Facebook's shareholders voted against a provision that would knock Mark Zuckerberg's voting power down a notch at the social network's annual meeting Thursday. Yet the so-called 'one share, one vote' movement does offer lessons for any company looking to go public in the near future.

Some of Silicon Valley's most successful companies use a shareholder structure that gives founders, key executives and early investors more control of the company when they own common stock. But opponents of the strategy say ownership of so-called super-stock voting rights insulates insiders from common investors, and makes them less accountable.

The shareholder rights issue was put front and center as a proxy vote by activist investment group Northstar Asset Management, and its chief executive Julie Goodridge. Northstar owns 56,000 shares of Facebook worth $5 million. Goodridge and Northstar had also tried unsuccessfully in 2014 to do away with the dual class share structure.

Here's what the proxy vote statement has to say:

The proponent feels that the current dual-class structure eliminates shareholder checks and balances over management decisions. Over the long-term, insider control has been shown to sacrifice performance... 'With few constraints placed upon them, managers holding super-class stock can spin out of control. Families and senior managers can entrench themselves into the operations of the company, regardless of their abilities and performance. Finally, dual-class structures may allow management to make bad decisions with few consequences.'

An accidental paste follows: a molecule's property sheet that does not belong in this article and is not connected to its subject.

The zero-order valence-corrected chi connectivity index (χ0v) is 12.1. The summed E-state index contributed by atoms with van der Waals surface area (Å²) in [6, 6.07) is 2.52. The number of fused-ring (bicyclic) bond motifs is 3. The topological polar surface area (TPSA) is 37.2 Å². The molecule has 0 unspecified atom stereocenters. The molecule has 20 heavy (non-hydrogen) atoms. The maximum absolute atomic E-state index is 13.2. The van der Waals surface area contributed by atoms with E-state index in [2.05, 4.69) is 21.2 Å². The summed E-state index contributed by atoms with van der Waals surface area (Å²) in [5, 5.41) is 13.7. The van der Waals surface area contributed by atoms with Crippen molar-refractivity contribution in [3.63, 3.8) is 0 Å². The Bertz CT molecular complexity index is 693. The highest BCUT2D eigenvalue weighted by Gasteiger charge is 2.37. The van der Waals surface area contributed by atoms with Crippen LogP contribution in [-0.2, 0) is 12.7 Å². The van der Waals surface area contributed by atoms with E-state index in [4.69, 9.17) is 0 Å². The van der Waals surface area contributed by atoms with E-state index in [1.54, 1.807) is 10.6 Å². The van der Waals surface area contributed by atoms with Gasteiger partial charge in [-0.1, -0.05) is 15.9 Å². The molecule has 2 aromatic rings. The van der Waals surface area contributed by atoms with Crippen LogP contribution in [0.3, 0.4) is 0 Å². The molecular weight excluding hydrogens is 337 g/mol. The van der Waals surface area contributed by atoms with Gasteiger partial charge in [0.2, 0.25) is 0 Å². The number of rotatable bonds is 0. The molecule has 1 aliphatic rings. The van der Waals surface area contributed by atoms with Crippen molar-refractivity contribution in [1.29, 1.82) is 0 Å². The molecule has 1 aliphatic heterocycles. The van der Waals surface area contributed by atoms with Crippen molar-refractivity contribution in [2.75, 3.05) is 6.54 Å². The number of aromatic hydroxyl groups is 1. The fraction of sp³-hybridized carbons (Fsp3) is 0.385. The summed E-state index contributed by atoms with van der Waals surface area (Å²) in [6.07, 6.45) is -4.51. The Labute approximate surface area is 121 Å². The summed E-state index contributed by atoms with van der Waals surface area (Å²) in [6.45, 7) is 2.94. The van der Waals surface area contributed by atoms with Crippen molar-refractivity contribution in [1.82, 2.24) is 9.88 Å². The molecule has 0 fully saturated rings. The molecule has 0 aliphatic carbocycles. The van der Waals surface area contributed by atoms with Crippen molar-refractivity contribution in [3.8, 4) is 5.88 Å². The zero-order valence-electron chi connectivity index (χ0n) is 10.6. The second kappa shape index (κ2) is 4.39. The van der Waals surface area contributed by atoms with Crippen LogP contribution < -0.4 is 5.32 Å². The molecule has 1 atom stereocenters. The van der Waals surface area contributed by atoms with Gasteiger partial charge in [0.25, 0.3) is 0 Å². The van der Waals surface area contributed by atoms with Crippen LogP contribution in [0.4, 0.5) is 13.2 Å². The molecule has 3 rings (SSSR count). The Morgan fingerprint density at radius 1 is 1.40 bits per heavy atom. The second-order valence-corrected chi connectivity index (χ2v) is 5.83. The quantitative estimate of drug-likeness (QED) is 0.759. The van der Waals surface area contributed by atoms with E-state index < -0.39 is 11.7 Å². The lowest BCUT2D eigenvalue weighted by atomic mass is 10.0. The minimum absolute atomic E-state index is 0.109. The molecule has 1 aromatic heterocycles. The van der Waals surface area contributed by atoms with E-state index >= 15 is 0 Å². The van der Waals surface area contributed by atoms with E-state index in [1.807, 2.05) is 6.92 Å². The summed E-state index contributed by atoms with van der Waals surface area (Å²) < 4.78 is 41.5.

Facebook founder Mark Zuckerberg, his co-founders and early investors reportedly own 74 percent of the company through a share structure that gives them, through Class B common stock, 10 votes, compared to 1 vote for outside investors who hold Class A shares of common stock. Zuckerberg reportedly owns 422 million Class B shares.

Google, which went public in 2004, started the trend, by setting up a two tiered share policy that similarly gave insiders 10 votes for every Class B of common stock owned, to 1 vote for Class A shares. Since then, as many as a dozen Internet companies including Groupon, LinkedIn, Zynga, and most recently Alibaba have instituted similar arrangements.

But dual class common shares aren't limited to tech companies. Over the years, media companies such as the New York Times, Washington Post, and Newscorp, have also structured investor voting rights along the same lines, to protect journalistic integrity, the theory goes.

Proponents of the dual voting rights strategy say it lets the founders, who have a vested interest in the company and long-term goals for its development, maintain control, freeing them from the whims of short-term investors. They may, for example, feel less pressure to make ill-considered moves that plump up share prices in the short run.

Opponents say the structure insulates company founders, making them unaccountable to the broader public investing in the company, and perhaps encouraging them to make poor choices, which places more risk on shareholders with fewer voting rights. Free of more stringent oversight, the structure could encourage insiders to staff the board with family and friends.

"Companies with unequal share structures tend to underperform," Goodridge said in a recent interview with CNBC, referring to a seminal study by Harvard Business School and the University of Pennsylvania's Wharton School. "Shareholders need to have some sort of say in terms of appropriate corporate governance and who is sitting on the board and other issues of sustainability."

Nevertheless, it can be expensive to convert super-stock, according to some experts, because it's essentially a buyout.